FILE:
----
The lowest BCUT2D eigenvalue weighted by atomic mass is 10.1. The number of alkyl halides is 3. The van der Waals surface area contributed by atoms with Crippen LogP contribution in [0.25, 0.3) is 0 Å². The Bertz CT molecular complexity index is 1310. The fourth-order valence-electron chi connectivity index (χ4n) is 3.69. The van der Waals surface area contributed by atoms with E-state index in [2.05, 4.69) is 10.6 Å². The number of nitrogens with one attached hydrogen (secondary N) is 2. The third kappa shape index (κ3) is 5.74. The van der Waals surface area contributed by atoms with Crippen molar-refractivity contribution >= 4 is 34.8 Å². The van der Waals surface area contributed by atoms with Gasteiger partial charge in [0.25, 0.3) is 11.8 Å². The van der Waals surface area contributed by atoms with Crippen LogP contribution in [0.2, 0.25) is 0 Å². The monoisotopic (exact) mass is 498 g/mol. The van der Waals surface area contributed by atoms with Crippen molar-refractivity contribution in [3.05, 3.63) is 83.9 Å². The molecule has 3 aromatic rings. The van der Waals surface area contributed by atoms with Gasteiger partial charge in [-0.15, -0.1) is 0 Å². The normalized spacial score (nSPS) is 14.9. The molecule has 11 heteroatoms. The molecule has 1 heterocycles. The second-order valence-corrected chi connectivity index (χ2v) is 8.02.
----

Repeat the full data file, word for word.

The lowest BCUT2D eigenvalue weighted by atomic mass is 10.1. The number of alkyl halides is 3. The van der Waals surface area contributed by atoms with Crippen LogP contribution in [0.25, 0.3) is 0 Å². The Bertz CT molecular complexity index is 1310. The fourth-order valence-electron chi connectivity index (χ4n) is 3.69. The van der Waals surface area contributed by atoms with E-state index in [2.05, 4.69) is 10.6 Å². The number of nitrogens with one attached hydrogen (secondary N) is 2. The third kappa shape index (κ3) is 5.74. The van der Waals surface area contributed by atoms with Crippen molar-refractivity contribution >= 4 is 34.8 Å². The van der Waals surface area contributed by atoms with Gasteiger partial charge in [0.25, 0.3) is 11.8 Å². The van der Waals surface area contributed by atoms with Crippen LogP contribution in [0.2, 0.25) is 0 Å². The monoisotopic (exact) mass is 498 g/mol. The van der Waals surface area contributed by atoms with Crippen molar-refractivity contribution in [3.05, 3.63) is 83.9 Å². The molecule has 3 aromatic rings. The van der Waals surface area contributed by atoms with Gasteiger partial charge in [-0.15, -0.1) is 0 Å². The normalized spacial score (nSPS) is 14.9. The molecule has 11 heteroatoms. The molecule has 1 heterocycles. The second-order valence-corrected chi connectivity index (χ2v) is 8.02.